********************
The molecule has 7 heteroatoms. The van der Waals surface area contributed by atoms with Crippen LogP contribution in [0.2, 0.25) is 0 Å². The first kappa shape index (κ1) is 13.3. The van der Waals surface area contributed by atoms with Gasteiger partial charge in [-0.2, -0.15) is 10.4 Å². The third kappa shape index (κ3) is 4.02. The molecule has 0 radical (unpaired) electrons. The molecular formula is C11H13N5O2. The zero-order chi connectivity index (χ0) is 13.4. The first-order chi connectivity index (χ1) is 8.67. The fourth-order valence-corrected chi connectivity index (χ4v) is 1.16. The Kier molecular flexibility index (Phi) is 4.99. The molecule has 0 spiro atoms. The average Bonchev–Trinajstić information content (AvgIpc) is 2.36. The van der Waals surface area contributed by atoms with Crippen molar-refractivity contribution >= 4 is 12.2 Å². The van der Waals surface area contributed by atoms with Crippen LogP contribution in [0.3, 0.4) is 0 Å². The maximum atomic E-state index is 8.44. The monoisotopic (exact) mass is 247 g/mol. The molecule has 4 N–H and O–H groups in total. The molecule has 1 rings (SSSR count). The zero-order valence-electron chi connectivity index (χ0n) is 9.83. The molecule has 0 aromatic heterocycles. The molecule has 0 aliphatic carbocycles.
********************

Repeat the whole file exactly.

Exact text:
The molecule has 7 heteroatoms. The van der Waals surface area contributed by atoms with Crippen LogP contribution in [0.2, 0.25) is 0 Å². The first kappa shape index (κ1) is 13.3. The van der Waals surface area contributed by atoms with Gasteiger partial charge in [-0.2, -0.15) is 10.4 Å². The third kappa shape index (κ3) is 4.02. The molecule has 0 radical (unpaired) electrons. The molecular formula is C11H13N5O2. The zero-order chi connectivity index (χ0) is 13.4. The first-order chi connectivity index (χ1) is 8.67. The fourth-order valence-corrected chi connectivity index (χ4v) is 1.16. The Kier molecular flexibility index (Phi) is 4.99. The molecule has 0 spiro atoms. The average Bonchev–Trinajstić information content (AvgIpc) is 2.36. The van der Waals surface area contributed by atoms with Crippen molar-refractivity contribution >= 4 is 12.2 Å². The van der Waals surface area contributed by atoms with Crippen LogP contribution in [0.3, 0.4) is 0 Å². The maximum atomic E-state index is 8.44. The monoisotopic (exact) mass is 247 g/mol. The molecule has 4 N–H and O–H groups in total. The molecule has 1 rings (SSSR count). The zero-order valence-electron chi connectivity index (χ0n) is 9.83. The molecule has 0 aromatic heterocycles. The molecule has 0 aliphatic carbocycles.